I’ve been asked this question tens (hundreds?) of times over the past months by both founders and engineers looking to join at the pre-seed/seed stage.
I believe that marketplaces with information asymmetry are broken and place a tax on the ecosystem. So with this being said, I will present my honest takes and data points from both perspectives to hopefully streamline the tumultuous dance of closing the first SWE after raising your first pre-seed/seed round of VC capital.
Let’s dive in:
I’ll do my best to make my opinions data-backed and intellectually honest. But, the truth is, comp for the first couple of technical hires at a startup is as much an art as it is a science.
For instance, Sam Altman says, ”I think a company ought to be giving at least 10% in total to the first 10 employees.”
But I’ve seen successful companies come way under and others go way over this 10% rule.
The most common inquiry I get on this topic deals with a senior software engineer with ~5-to-8 years of experience (plus or minus). So, let’s simplify this and just talk about senior software engineers rather than former VPs/Directors or more junior SWEs.
And let’s focus on Tier 1 Markets (SF, NYC, Seattle, LA).
Okay, cash is the easier part of the package. According to Pave, the range of possibilities is from $175k to $236k according to the real-time market data from 5,000+ tech companies. Summary chart attached.
Relevant slice of data: https://app.pave.com/shares/01GQG1QY4DY51CWPF4PDTJ6NJM
Now the real fun begins. First, let’s start with the basics.
From a basic benchmarking perspective, the range of possibilities likely lies between ~0.50% and 1.75%. Summary chart attached.
Relevant slice of data: https://app.pave.com/shares/01GQG1QY4DY51CWPF4PDTJ6NJM
With this being said, here are three “market” offers for a first engineer:
✅ 50th percentile => $175k cash, 0.50%
✅ 75th percentile => $200k cash, 0.85%
✅ 90th percentile => $220k cash, 1.50%
However, I know that this is somewhat misaligned from how the market *actually* works due to the fact that there is quite often a steep drop-off in equity comp from engineer 1 to 2 (though each case is different, of course).
For instance, I’ve heard of many cases where the first engineer says “Hey, Founder…I don’t care much about cash comp, because I’ve been saving while working at FAANG_X…what I really care about is ownership…1.0% of your company doesn’t compel me given that you own 50% +/-.”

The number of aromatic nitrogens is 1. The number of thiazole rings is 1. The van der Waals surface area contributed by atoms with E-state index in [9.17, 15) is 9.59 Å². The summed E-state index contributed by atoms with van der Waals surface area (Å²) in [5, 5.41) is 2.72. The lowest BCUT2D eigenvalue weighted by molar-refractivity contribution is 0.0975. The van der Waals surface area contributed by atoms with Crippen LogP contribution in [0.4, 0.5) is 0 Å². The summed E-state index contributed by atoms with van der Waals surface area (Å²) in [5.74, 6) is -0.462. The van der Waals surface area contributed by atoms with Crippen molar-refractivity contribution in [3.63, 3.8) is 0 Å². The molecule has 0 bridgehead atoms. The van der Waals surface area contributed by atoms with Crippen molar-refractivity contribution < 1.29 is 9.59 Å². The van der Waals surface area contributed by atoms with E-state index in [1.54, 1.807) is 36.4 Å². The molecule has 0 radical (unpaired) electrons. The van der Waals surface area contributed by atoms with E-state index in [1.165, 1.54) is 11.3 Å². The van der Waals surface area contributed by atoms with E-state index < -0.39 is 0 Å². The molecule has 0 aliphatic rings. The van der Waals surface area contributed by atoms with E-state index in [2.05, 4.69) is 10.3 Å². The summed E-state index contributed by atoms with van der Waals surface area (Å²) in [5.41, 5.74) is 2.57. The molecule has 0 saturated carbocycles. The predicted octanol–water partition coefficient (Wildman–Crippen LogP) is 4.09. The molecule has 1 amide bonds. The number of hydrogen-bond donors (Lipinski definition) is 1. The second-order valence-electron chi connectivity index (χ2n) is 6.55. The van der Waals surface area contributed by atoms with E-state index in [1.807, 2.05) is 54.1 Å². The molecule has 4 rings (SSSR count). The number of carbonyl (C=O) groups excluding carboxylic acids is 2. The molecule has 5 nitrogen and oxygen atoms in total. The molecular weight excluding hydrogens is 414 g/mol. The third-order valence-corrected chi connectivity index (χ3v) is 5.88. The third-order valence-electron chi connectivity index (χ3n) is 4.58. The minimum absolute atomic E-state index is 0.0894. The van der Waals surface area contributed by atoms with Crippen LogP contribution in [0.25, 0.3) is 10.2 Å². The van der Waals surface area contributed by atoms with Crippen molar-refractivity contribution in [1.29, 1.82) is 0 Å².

So here’s where the science ends and the art begins. The pattern I’ve seen at this point of time goes one of two directions:
Direction A => the engineer makes incremental negotiation efforts against one of the “fair market offers” listed above. This is a good mutual outcome if it works!
Direction B => the engineer offers to take a substantial concession on the cash front in exchange for a substantial equity “ask”.
Direction A is somewhat straightforward and is a normal negotiation. Good luck to both sides!
So for now, let’s focus on Direction B…the fun path!
Founders at this point often make a sliding scale between cash and equity. I’ll hold back my broader thoughts on this practice once the company scales (TLDR–it can quickly become an anti-pattern!!!), because I’m well aware that the cash vs. equity tradeoff slider scale is an example of the “founder elbow grease” needed to close your first SWEs.
Here’s an example of how it works:
Let’s say the company has just raised a pre-seed round at a $10M valuation. And let’s say the original offer was $200k cash and 0.85% (a fair, 75th percentile offer based on market data presented above). This means that the gross value of the equity grant is $85,000.
So, the CEO presents the offer to the 1st SWE hire, and the SWE says “I want way more ownership and don’t care about cash.”
At this point, the CEO often makes a tradeoff ratio between cash and equity. I’ve seen arguments for different ratios from CEOs (myself included at times):
- A: $1 of cash is equivalent to $4 of equity, because it’s a 4 year grant and this keeps the annual OTE the same
– B: $1 of cash is equivalent to $2 of equity, because we value our equity a ton and believe in the upside; if a SWE wants more equity, they must make a short-run sacrifice.